By the Numbers: The Geography of Death; July 2000; Scientific American Magazine; by Doyle; 1 Page(s)
The maps summarize information on more than 9.3 million white Americans whose deaths were recorded from 1988 to 1992. According to the National Center for Health Statistics, the deaths resulted from more than 2,000 causes, including AIDS, pneumonia, accidents and homicide. But the patterns on the maps show, more than anything else, the impact of the three most common causes: coronary heart disease, stroke and lung cancer, which together constitute 35 percent of all deaths in the U.S. (Mortality rates for blacks follow a somewhat similar geographical pattern.)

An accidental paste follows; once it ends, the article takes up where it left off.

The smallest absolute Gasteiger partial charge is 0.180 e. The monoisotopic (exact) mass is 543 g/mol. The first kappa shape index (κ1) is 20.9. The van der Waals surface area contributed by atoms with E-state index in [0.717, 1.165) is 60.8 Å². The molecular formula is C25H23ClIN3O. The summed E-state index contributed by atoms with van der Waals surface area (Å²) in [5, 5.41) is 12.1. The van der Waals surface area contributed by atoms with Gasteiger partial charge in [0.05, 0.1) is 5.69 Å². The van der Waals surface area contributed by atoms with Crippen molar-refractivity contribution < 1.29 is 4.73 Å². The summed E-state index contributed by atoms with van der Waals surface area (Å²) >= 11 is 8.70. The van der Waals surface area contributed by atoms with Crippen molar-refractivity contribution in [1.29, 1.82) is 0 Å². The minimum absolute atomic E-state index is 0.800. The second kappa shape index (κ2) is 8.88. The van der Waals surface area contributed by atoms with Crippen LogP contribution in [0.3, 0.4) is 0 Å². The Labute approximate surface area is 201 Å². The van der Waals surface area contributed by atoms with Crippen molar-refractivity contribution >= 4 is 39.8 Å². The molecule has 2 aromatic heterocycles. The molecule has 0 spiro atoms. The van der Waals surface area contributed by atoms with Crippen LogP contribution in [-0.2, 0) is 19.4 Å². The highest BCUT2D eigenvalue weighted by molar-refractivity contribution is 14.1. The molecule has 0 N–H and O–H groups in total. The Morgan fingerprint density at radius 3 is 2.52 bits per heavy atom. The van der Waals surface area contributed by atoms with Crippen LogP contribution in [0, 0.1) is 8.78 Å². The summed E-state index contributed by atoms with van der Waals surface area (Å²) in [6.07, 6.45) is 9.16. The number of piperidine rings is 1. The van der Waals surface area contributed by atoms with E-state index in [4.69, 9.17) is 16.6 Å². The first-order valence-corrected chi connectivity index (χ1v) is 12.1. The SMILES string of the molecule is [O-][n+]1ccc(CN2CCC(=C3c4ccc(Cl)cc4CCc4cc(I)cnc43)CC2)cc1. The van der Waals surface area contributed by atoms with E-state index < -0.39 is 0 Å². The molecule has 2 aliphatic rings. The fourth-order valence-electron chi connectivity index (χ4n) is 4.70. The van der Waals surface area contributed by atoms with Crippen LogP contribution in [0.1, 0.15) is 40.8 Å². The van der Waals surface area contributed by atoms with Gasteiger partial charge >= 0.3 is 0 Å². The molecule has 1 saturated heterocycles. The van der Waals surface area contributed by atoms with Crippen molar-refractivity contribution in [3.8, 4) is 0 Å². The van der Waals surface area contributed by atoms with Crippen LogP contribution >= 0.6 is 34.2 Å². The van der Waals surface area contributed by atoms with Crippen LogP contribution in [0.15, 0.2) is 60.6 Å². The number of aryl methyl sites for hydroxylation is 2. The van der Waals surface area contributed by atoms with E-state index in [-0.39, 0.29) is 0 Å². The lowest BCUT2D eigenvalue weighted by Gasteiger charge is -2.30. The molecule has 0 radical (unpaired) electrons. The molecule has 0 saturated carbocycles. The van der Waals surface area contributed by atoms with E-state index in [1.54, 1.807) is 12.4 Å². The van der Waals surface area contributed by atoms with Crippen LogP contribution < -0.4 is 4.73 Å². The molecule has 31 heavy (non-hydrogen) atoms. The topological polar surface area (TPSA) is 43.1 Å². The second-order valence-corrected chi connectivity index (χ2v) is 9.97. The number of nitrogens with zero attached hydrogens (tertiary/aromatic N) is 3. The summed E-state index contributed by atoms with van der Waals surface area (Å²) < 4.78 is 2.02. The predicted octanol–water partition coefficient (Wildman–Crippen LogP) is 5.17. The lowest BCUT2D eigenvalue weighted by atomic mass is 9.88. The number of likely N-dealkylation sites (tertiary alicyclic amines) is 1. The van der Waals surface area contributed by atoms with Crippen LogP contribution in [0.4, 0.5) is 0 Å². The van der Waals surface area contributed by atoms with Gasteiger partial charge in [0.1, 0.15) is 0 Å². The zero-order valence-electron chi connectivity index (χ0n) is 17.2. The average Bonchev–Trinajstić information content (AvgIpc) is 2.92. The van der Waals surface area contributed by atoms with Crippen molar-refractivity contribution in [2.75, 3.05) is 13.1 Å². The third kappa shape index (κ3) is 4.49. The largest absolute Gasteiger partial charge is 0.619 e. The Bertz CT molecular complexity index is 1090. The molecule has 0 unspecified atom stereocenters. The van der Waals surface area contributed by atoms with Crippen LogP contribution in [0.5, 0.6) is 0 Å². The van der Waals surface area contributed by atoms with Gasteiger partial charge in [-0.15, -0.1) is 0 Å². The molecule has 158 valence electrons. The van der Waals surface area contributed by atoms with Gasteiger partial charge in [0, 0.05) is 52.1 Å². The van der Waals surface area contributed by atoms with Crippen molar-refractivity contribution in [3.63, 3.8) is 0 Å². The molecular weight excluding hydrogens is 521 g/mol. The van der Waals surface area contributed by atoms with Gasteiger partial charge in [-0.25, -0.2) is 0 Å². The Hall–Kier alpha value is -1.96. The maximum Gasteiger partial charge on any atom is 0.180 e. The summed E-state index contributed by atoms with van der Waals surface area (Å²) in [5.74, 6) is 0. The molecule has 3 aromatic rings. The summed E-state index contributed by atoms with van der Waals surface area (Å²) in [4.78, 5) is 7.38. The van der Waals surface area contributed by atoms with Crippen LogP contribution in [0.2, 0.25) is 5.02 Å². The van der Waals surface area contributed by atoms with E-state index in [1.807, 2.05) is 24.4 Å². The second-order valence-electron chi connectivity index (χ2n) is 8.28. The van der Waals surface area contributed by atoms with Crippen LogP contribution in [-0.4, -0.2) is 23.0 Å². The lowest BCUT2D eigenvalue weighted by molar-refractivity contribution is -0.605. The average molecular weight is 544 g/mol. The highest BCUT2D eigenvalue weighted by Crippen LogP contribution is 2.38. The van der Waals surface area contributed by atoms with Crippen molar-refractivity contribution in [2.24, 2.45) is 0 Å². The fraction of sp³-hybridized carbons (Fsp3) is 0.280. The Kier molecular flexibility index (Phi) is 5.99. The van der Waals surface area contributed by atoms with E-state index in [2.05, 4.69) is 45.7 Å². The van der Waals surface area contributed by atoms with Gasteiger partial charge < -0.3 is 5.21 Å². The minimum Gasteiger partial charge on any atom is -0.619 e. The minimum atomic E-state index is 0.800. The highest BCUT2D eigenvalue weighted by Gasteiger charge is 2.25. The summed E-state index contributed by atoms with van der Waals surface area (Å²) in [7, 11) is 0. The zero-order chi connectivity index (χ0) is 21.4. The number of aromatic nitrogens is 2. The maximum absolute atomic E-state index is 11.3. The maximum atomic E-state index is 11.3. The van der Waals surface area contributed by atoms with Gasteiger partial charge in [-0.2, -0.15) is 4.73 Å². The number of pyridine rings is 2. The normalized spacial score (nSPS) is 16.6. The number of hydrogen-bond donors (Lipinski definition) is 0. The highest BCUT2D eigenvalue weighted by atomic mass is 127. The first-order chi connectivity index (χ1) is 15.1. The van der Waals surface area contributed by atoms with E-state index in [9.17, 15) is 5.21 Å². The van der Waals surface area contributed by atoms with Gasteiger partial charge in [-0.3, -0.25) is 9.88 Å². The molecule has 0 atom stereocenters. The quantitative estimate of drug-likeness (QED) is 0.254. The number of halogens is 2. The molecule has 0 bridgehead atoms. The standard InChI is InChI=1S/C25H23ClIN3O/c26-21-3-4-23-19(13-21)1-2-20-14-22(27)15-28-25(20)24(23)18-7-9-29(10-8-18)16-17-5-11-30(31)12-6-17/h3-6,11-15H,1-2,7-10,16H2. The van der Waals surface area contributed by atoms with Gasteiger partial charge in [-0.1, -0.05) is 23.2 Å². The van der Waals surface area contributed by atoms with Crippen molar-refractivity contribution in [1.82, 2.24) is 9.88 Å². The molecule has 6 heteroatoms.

The three leading diseases, which tend to be concentrated in the Southeast, are responsible for much of the higher mortality in that region, where two major risk factors-cigarette smoking and hypertension-are prevalent. Women in some areas of the West began smoking before women in most other areas, hence the high mortality rates there. The low mortality rates in Utah trace to the Mormons; the low rates in the Dakotas, Minnesota and Wisconsin trace to the Lutherans. Both groups typically practice a conservative lifestyle, including avoidance of smoking and other self-destructive behaviors. The low rates in Florida reflect the migration of retirees from the North, who tend, as a group, to be healthier than those remaining behind.